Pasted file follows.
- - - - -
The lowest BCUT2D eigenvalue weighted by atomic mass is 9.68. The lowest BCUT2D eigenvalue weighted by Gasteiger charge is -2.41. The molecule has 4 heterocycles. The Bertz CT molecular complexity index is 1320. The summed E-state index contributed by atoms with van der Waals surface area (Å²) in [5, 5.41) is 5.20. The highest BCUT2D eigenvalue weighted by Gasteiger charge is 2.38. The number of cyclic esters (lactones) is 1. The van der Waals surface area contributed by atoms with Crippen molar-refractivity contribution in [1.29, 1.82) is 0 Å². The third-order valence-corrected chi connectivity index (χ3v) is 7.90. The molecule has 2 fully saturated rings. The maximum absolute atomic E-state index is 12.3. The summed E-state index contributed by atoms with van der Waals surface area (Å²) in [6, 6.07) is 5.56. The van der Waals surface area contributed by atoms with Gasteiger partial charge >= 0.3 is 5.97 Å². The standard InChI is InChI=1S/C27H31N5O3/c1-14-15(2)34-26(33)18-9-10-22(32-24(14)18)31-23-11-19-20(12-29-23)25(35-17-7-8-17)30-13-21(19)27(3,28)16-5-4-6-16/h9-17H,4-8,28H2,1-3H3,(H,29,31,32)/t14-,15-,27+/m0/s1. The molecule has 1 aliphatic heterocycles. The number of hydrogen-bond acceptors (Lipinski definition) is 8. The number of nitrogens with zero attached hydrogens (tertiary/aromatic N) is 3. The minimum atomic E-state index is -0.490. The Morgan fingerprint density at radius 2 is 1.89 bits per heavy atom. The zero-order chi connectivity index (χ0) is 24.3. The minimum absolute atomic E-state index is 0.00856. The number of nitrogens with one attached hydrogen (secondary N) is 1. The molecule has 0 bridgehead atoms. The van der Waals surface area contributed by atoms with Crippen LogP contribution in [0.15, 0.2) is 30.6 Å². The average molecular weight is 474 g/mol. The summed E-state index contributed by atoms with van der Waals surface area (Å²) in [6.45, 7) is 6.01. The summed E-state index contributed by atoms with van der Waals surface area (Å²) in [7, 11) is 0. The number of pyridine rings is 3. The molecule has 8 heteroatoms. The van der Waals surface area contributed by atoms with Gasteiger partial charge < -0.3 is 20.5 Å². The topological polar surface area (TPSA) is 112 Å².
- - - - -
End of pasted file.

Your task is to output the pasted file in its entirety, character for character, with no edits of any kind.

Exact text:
The lowest BCUT2D eigenvalue weighted by atomic mass is 9.68. The lowest BCUT2D eigenvalue weighted by Gasteiger charge is -2.41. The molecule has 4 heterocycles. The Bertz CT molecular complexity index is 1320. The summed E-state index contributed by atoms with van der Waals surface area (Å²) in [5, 5.41) is 5.20. The highest BCUT2D eigenvalue weighted by Gasteiger charge is 2.38. The number of cyclic esters (lactones) is 1. The van der Waals surface area contributed by atoms with Crippen molar-refractivity contribution in [1.29, 1.82) is 0 Å². The third-order valence-corrected chi connectivity index (χ3v) is 7.90. The molecule has 2 fully saturated rings. The maximum absolute atomic E-state index is 12.3. The summed E-state index contributed by atoms with van der Waals surface area (Å²) in [6, 6.07) is 5.56. The van der Waals surface area contributed by atoms with Gasteiger partial charge >= 0.3 is 5.97 Å². The standard InChI is InChI=1S/C27H31N5O3/c1-14-15(2)34-26(33)18-9-10-22(32-24(14)18)31-23-11-19-20(12-29-23)25(35-17-7-8-17)30-13-21(19)27(3,28)16-5-4-6-16/h9-17H,4-8,28H2,1-3H3,(H,29,31,32)/t14-,15-,27+/m0/s1. The molecule has 1 aliphatic heterocycles. The number of hydrogen-bond acceptors (Lipinski definition) is 8. The number of nitrogens with zero attached hydrogens (tertiary/aromatic N) is 3. The minimum atomic E-state index is -0.490. The Morgan fingerprint density at radius 2 is 1.89 bits per heavy atom. The zero-order chi connectivity index (χ0) is 24.3. The minimum absolute atomic E-state index is 0.00856. The number of nitrogens with one attached hydrogen (secondary N) is 1. The molecule has 0 bridgehead atoms. The van der Waals surface area contributed by atoms with Crippen LogP contribution in [0.15, 0.2) is 30.6 Å². The average molecular weight is 474 g/mol. The summed E-state index contributed by atoms with van der Waals surface area (Å²) in [6.45, 7) is 6.01. The summed E-state index contributed by atoms with van der Waals surface area (Å²) in [7, 11) is 0. The number of pyridine rings is 3. The molecule has 8 heteroatoms. The van der Waals surface area contributed by atoms with Gasteiger partial charge < -0.3 is 20.5 Å². The topological polar surface area (TPSA) is 112 Å².